DOT announces $3 million study on problems with Route 9A

The state Department of Transportation says it is moving forward with a $3 million study of Route 9A in Mount Pleasant and Ossining.
The study will look at bridges, lane width, drainage and more.
The road, which now has over 40,000 cars and trucks traveling on it a day, wasn't built for that kind of traffic back in 1932. It also wasn't built to handle the type of rain we get today, with storms like Ida flooding people's houses.
The road has been a problem for years, according to Briarcliff Manor Mayor Steven Vescio.
Vescio wrote a letter to the DOT in July 2019 asking for a study, saying police and fire responded to 120 crashes on a 2-mile stretch in 2018 alone. Vescio told News 12 then that trucks can only get over Route 9A on the Pleasantville Road Bridge if they pass in the fast lane. "We've had a few near-misses recently. If we did lose that bridge, it would be a major problem for us. It separates all EMS, fire and police from all our schools."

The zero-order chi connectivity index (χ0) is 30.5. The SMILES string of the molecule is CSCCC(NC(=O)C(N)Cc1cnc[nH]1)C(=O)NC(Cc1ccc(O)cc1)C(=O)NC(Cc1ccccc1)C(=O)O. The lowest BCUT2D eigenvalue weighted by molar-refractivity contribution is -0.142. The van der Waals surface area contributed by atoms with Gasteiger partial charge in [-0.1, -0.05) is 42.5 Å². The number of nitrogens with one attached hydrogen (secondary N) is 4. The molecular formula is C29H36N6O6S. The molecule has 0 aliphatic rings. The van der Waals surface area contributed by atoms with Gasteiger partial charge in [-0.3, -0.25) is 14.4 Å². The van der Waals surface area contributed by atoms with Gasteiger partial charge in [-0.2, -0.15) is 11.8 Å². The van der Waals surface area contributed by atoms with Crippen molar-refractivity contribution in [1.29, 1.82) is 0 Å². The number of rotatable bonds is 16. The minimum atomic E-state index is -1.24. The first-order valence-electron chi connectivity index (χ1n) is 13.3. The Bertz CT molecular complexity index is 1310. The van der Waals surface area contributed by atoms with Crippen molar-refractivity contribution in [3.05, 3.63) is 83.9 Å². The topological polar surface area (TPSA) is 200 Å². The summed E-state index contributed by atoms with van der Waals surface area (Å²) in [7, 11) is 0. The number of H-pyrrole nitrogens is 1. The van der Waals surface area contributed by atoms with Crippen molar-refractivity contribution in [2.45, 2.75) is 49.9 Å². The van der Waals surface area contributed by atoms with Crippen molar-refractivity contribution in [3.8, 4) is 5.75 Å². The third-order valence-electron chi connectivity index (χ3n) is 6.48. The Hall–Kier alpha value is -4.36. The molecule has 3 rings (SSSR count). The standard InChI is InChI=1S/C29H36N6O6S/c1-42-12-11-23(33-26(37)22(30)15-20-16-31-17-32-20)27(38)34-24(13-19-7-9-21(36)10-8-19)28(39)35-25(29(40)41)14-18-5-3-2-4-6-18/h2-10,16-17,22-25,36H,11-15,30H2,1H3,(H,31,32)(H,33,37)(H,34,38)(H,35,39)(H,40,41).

Vescio told News 12 today, "For the safety of the travelers, for the flooding of people's homes, for the first responders, it's not OK. Route 9A is not OK, and I'm glad the study will get underway…let's make sure the study doesn't sit on a shelf and collect dust."
Lawmakers and local leaders say they also expect good-paying jobs to come from the project they hope the study will lead to.